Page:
The arNOX Enzyme: Implications for Intrinsic Aging

Oct 1, 2009 | Contact Author | By: Helen Knaggs, PhD, Nu Skin Enterprises
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Title: The arNOX Enzyme: Implications for Intrinsic Aging
agingx sourcex arNOXx fine linesx wrinklesx UV radiationx free radicalsx
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Keywords: aging | source | arNOX | fine lines | wrinkles | UV radiation | free radicals

Abstract: This article describes a membrane-bound enzyme found in skin whose activity increases as biological age increases. The enzyme, located on the external surface of fibroblasts and keratinocytes, generates free radicals. The present work identifies the biological mechanism of the enzyme and its relationship to the appearance of aging in skin.

Aging is the result of a complex, natural process. Appearance is a key factor to gauge age, health and even emotional well-being. Studies suggest that an attractive appearance may reflect health and a longer lifespan. Additionally, fine lines, wrinkles and skin tone may affect the perception of age. Although considerable research has been conducted on the role of UV radiation in producing free radicals, there are still many unknown factors that explain why humans age and why they age differently. An area of great interest is the biological or intrinsic processes that affect appearance over time. The present study examines factors known to produce an aged appearance in skin, and provides evidence of a potential source of the aged appearance.

Appearance and Aging
The notion that an attractive and youthful appearance is not just about vanity, but also reflects an individual’s overall health has been strengthened by an increasing number of scientific publications demonstrating that appearance may be linked to health¹ and even life expectancy. In one study investigating more than 350 sets of twins, assessments were made as to which twin appeared older and the twins were followed for two years. By 2003, 49 deaths were reported and of these deaths, the twin who “looked older” had an increased risk of mortality.²

Aging is the result of a complex, natural process. Appearance is a key factor to gauge age, health and even emotional well-being. Studies suggest that an attractive appearance may reflect health and a longer lifespan. Additionally, fine lines, wrinkles and skin tone may affect the perception of age. Although considerable research has been conducted on the role of UV radiation in producing free radicals, there are still many unknown factors that explain why humans age and why they age differently. An area of great interest is the biological or intrinsic processes that affect appearance over time. The present study examines factors known to produce an aged appearance in skin, and provides evidence of a potential source of the aged appearance.

Appearance and Aging

The notion that an attractive and youthful appearance is not just about vanity, but also reflects an individual’s overall health has been strengthened by an increasing number of scientific publications demonstrating that appearance may be linked to health¹ and even life expectancy. In one study investigating more than 350 sets of twins, assessments were made as to which twin appeared older and the twins were followed for two years. By 2003, 49 deaths were reported and of these deaths, the twin who “looked older” had an increased risk of mortality.²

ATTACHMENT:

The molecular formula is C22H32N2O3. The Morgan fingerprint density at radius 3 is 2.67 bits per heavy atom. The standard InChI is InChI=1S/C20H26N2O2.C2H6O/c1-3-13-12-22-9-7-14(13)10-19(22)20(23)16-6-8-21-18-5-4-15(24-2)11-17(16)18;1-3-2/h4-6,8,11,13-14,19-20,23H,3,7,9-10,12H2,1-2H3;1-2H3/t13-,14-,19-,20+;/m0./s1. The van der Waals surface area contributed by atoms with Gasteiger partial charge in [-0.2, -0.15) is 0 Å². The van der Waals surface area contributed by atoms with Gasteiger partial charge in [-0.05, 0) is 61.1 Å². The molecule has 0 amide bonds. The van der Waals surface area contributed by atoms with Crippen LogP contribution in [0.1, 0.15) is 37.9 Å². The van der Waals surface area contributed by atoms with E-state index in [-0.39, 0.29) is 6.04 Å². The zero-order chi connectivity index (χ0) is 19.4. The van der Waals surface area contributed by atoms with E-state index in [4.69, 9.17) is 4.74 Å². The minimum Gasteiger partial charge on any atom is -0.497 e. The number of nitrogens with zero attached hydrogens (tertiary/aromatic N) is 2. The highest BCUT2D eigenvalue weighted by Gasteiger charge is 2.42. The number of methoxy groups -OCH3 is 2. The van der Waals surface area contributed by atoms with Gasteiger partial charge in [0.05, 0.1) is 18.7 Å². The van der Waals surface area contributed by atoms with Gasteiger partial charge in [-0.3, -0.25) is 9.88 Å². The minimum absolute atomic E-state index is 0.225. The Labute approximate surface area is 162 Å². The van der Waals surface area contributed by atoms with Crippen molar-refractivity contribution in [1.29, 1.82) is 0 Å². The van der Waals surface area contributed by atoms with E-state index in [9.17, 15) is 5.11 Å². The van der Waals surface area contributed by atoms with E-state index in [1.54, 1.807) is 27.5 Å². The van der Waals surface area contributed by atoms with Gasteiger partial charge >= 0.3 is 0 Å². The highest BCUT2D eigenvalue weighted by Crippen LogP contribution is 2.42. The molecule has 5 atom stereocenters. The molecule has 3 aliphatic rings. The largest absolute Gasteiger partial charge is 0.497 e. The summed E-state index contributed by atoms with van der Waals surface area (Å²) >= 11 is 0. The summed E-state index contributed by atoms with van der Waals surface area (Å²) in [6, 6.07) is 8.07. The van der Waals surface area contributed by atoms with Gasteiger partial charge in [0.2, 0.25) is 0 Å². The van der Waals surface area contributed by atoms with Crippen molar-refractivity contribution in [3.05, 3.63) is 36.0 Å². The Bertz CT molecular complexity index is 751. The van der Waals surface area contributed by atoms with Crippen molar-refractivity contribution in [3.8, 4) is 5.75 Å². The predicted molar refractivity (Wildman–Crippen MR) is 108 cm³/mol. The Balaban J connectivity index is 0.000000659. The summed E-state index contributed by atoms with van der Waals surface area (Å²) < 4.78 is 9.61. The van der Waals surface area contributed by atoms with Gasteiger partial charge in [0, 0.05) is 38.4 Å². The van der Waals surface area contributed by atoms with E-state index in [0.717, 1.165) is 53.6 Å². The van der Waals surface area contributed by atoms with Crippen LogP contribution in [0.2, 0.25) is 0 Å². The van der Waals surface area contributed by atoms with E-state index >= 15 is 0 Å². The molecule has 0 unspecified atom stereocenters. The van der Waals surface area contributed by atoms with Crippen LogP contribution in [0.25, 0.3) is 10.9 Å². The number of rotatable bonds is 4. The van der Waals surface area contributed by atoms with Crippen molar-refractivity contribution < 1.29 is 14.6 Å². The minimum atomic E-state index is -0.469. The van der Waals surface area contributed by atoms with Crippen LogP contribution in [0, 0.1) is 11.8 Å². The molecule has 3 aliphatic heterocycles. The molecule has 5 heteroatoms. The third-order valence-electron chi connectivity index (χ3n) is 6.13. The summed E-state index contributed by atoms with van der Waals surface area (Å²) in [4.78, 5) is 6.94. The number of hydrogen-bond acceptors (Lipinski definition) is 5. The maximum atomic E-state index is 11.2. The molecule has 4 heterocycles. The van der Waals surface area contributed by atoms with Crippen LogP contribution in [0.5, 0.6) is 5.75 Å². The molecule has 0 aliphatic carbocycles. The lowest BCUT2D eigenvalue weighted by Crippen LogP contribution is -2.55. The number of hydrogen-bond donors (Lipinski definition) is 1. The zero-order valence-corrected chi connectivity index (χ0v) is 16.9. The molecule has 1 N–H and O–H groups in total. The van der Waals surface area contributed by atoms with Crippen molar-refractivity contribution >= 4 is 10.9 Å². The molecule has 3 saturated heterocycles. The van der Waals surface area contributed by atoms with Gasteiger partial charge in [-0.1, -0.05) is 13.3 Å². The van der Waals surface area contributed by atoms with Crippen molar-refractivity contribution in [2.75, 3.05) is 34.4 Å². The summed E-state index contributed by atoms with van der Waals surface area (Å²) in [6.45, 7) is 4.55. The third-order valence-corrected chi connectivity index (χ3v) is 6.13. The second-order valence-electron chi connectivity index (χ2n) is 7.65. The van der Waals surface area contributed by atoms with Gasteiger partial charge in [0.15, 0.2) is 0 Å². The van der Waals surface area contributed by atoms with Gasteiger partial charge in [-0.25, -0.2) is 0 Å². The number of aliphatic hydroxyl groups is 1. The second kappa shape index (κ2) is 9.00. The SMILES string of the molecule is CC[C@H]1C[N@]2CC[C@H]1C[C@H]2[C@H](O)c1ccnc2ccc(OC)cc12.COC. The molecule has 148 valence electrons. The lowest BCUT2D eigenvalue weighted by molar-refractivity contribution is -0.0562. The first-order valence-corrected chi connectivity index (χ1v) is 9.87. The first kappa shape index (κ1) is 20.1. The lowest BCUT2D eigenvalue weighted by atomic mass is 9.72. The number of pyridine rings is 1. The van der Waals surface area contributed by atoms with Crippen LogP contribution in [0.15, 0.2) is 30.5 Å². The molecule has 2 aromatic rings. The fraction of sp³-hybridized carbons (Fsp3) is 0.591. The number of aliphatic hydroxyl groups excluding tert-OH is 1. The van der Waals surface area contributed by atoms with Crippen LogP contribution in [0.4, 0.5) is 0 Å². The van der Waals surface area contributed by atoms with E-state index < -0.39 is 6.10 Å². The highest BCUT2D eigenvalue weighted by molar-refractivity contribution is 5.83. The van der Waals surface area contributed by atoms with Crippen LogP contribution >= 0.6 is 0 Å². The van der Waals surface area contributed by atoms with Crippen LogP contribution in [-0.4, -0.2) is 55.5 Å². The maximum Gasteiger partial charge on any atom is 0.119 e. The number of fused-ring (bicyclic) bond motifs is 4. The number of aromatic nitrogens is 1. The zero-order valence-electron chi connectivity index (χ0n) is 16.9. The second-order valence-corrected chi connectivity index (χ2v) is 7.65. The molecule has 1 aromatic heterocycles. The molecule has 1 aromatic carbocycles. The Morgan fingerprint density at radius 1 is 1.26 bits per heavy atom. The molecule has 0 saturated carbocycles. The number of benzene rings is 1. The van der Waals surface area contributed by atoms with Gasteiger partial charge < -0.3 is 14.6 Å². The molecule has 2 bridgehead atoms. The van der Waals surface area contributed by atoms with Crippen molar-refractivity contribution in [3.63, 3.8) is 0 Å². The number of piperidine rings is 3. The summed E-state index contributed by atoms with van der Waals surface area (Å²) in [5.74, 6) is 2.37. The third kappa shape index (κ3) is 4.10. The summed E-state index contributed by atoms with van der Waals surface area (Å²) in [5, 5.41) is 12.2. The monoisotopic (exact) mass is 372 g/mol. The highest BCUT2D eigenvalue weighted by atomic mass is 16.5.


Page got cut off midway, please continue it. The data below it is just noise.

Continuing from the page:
Other research has shown an association between facial wrinkles and decreased renal function.³ This research suggested that dermatological changes are a manifestation of the total oxidative stress to which an individual is exposed, and that this oxidative stress could reflect the redox state of internal organs. The data provided evidence that severe facial wrinkles were associated with higher lipid peroxidation levels and reduced glomerular filtration in the kidneys, implying that facial wrinkles are a predictive marker and the biological consequence of underlying high levels of oxidative stress. 

From this, one could speculate that a diet high in antioxidants would provide benefits for facial skin due to the role of antioxidants in mitigating potential damage from oxidative stress by combining with and neutralizing free radicals. For example, a diet rich in vitamin C and linoleic acid has resulted in fewer facial wrinkles and better overall health, in agreement with lower internal oxidative stress.⁴ Additionally, dietary carotenoids have correlated with reduced skin roughness, smoother skin and less furrows and wrinkles.⁵

The perception of an aged appearance is influenced by many skin features, and ongoing work is being conducted to determine which features carry the most weight in contributing to age perception. Uneven skin coloration, for instance, is significantly and positively correlated with the perception aged skin and is negatively correlated with the perception of health and beauty.6-8 Changes in facial discoloration occur with age due to sun exposure and/or as a result of hormonal influences. Even skin color or tone has been shown to selectively attract attention toward the female face for longer periods of time, and this increased attention has resulted in more positive statements regarding the appearance of the face.⁹ Further work has elaborated these findings by showing the importance of skin surface topography in cueing skin age, while skin color discoloration may play a greater influence on cueing skin health.¹⁰